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The Girl at the Baggage Claim by Gish Jen: Summary & Analysis

Instructor: Christopher Muscato

Chris has a master's degree in history and teaches at the University of Northern Colorado.

''The Girl at the Baggage Claim'' by Gish Jen is a great introduction to the concept of culture gaps and their implications in the real world. Written in a narrative and engaging style, it's a read that can help anyone expand their worldview.

The Girl at the Baggage Claim

Have you ever noticed that people tend to categorize world cultures by the terms ''East'' and ''West''? We talk about Eastern Art, Western music, Eastern literature, Western philosophy. Why? Is this simply the prejudiced belief that those who look different must be different?

Not necessarily. If we strip away all the rhetoric and categorization, then we are left with a simple observation: cultures from Western Europe and cultures from East Asia do approach some things in different ways. What's more, there are real consequences to this.

That's the basic idea behind Gish Jen's 2017 nonfiction book The Girl at the Baggage Claim: Explaining the East-West Culture Gap. Jen, an American-born daughter of Chinese immigrants, argues that many misconceptions between the East and West come down to very different ways that these cultural systems approach the concept of the self.

The Self

To begin her exploration of cultural definitions of the self, Gish Jen starts with a simple story. An Asian girl applies to the prestigious Milton Academy in New England. She has great test scores and does an excellent job on her Skype interview, so she's accepted. The school sends someone to pick her up at the airport, and quickly discovers that her English isn't as good as it was during the interview. As it turns out, this wasn't the girl they had talked to. Her sister, who is better at English, was the one to actually appear on Skype.

Now, how did you react to that story? What was your initial emotional response? If you're from a Western culture, there's a good chance that you were appalled at this blatant cheating of the system. If you're from an Eastern culture, however, you may not have seen it that way. To you, this may be an obvious example of the entire family working together to get the sister admitted, because her admission impacts and reflects on the entire family.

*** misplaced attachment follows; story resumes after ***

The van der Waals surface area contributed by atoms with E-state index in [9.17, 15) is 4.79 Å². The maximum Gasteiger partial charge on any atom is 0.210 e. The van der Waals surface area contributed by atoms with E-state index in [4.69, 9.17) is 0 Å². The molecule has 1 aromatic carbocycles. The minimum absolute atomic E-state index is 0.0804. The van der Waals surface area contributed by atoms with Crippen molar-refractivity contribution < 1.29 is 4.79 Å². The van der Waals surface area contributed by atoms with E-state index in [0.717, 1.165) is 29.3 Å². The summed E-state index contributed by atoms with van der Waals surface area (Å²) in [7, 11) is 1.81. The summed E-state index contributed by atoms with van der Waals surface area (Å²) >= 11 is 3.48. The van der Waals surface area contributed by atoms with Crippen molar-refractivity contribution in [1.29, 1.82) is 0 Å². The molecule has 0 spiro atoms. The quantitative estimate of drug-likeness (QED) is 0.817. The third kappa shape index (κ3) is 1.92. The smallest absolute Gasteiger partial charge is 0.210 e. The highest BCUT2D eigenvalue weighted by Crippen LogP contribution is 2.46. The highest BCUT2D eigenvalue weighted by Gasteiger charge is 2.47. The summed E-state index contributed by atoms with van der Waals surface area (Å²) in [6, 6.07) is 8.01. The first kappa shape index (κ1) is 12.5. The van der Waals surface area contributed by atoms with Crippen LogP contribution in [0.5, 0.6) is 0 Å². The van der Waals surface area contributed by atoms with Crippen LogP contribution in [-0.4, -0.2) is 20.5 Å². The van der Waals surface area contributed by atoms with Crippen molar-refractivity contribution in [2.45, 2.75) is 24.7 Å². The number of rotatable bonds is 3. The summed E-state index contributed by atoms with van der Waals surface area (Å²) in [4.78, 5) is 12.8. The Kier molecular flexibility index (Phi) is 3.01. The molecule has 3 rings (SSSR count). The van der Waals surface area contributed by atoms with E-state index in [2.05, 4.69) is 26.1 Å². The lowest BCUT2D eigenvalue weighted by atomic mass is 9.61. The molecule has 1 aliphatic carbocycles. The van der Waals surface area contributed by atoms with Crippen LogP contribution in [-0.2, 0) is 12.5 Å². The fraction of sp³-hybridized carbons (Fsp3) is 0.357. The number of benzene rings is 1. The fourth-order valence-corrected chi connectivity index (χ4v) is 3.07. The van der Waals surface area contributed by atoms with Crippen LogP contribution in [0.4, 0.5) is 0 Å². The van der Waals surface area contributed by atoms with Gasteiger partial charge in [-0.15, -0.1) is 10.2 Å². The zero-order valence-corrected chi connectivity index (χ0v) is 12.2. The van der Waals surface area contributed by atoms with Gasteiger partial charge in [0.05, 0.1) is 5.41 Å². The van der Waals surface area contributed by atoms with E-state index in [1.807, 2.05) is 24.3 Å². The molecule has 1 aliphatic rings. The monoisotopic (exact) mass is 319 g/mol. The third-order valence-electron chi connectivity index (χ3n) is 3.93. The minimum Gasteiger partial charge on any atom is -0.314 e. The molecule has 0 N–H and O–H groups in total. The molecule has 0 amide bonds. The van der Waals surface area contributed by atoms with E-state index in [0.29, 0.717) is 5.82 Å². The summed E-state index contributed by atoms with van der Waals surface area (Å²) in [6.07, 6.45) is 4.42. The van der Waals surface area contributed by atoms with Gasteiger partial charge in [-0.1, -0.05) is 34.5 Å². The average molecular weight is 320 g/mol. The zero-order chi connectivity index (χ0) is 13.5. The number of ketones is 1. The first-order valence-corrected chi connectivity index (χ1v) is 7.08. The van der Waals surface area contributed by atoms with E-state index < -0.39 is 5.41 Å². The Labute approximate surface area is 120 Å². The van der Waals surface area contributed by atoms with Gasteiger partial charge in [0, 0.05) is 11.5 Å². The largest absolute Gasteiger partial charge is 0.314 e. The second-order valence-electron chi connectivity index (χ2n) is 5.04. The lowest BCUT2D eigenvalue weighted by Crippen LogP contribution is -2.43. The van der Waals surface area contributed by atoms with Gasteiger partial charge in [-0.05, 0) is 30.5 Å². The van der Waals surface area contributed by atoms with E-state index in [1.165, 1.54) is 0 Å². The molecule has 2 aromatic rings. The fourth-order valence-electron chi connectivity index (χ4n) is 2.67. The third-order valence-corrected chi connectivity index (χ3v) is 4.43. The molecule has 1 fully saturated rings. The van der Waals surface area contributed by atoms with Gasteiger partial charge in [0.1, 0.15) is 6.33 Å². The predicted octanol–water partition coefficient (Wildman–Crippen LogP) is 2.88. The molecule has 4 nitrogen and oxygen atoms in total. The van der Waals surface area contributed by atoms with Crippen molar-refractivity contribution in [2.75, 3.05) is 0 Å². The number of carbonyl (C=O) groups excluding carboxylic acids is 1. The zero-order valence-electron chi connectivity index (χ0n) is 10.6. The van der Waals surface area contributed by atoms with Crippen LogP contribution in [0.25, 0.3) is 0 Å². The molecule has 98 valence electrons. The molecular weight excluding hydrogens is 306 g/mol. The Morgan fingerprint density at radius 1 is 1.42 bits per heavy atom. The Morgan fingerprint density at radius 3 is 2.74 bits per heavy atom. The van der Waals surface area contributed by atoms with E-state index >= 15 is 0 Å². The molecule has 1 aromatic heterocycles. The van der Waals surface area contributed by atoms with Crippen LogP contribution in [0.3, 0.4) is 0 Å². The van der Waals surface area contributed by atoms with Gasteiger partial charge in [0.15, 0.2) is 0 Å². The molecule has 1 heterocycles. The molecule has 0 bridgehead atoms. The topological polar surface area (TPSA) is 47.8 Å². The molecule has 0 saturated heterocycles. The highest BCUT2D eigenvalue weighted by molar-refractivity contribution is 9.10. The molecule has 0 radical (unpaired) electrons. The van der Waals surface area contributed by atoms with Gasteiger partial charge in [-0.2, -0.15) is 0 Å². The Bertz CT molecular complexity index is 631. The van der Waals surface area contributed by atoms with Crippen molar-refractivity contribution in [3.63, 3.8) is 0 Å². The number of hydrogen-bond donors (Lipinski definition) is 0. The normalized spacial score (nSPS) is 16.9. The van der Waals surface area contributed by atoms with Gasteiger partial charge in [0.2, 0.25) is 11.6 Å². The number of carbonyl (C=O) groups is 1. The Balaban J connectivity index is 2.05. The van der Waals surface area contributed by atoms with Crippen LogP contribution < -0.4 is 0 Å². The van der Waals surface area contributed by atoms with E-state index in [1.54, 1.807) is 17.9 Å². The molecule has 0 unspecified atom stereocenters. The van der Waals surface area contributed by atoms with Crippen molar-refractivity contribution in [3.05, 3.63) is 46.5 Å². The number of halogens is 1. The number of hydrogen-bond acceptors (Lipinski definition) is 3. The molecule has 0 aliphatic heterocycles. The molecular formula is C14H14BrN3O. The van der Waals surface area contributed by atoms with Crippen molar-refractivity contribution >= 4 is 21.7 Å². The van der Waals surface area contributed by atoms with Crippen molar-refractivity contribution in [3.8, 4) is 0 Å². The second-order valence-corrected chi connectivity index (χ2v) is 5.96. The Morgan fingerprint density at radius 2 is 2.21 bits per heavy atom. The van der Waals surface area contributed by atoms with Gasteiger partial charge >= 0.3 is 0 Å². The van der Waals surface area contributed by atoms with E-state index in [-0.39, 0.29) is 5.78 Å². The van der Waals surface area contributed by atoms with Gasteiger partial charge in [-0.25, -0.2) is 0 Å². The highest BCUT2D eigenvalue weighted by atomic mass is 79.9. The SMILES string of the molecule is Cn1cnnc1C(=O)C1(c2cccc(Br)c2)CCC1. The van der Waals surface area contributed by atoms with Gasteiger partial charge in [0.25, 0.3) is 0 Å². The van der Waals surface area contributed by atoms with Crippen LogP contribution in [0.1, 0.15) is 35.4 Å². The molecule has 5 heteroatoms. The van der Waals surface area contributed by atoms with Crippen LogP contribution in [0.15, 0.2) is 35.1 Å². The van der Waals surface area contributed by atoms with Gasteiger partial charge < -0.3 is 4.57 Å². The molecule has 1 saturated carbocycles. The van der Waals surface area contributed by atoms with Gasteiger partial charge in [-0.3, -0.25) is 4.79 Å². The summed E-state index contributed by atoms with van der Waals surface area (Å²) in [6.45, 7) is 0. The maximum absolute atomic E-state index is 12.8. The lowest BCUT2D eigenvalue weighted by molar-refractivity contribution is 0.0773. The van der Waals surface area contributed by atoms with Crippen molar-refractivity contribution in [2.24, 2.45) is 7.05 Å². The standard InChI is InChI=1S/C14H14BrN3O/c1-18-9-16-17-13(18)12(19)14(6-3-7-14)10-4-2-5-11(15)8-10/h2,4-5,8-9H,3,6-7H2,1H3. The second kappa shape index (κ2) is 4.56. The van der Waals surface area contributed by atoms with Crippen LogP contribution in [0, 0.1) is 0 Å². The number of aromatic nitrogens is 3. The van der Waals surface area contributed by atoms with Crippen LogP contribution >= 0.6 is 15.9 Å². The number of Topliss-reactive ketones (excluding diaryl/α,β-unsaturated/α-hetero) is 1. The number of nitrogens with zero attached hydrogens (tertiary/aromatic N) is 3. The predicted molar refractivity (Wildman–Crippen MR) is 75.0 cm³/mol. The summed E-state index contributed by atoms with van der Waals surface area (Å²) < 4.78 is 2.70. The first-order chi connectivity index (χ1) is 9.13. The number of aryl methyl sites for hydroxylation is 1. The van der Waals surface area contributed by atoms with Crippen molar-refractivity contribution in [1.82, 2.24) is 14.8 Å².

So, why did Gish Jen open her entire book on this anecdote, and why are we spending so much time with it here? This story is fundamental to Jen's cultural analysis. Western cultures tend to value independence, while Eastern cultures tend to value interdependence. In the United States, college admission is seen as a reflection of a student's individual aptitude and abilities. In China, it's often a reflection of a student's ability to internalize the teachings of their family, mentors, and nation. Admission is a team effort, not simply an individual achievement.

Gish Jen's central argument in The Girl at the Baggage Claim is that the cultural gap between the East and West is largely a result of different conceptions of the self. Eastern and Western people tend to view their own personhood, purpose, and achievements in different ways, and this permeates each culture's arts, institutions, education, religions, prison systems, and choices. So, what does each sense of self look like?

The Big Pit Self

To describe the West, Gish Jen employs a metaphor that many people in the United States are likely familiar with: the avocado. An avocado is a fruit with a massive pit. According to Jen, that pit is the Western sense of self. It's self-contained and it's hyperinflated. Western cultures foster a sense of self that prioritizes the individual. The individual's life is spent on ensuring that the big-avocado-pit-sense-of-self thrives, often without considering the rest of the avocado tree. As a result, Jen terms this the big pit self.

The Flexi-Self

The contrast to the big pit self of Western cultures is the flexi-self of Eastern cultures. The flexi-self is described by Jen as expansive, being tied to family and society. Personal aspirations come second. The sense of self has to be flexible enough to allow for external factors to influence it, since the individual does not really understand themselves in individualist terms. They see the tree (and in fact the entire orchard), not the avocado.

Comparing East and West

Once Gish Jen establishes the concepts of big pit self/independence versus flexi-self/interdependence, she is able to devote much of her book to examining the ramifications of the gap between these cultural perspectives.

Let's start with art. Western art prizes the individual artistic genius, the person who pushes boundaries of art. Jen compares this to Dafen Village in China, where artists cranked out meticulous copies of Western art. This draws on an ancient tradition in China, in which copying existing work was a high art unto itself. In the West, this is seen as plagiarism. In the East, it is mastery.

Just as with the girl whose sister conducted the Skype interview for her, how we perceive this reflects our sense of self. To the big pit self, achievement is a reflection of the individual. This culture values innovation, invention, standing out from the crowd, and pushing the boundaries. Imagination, experimentation, and even failure are highly valued.

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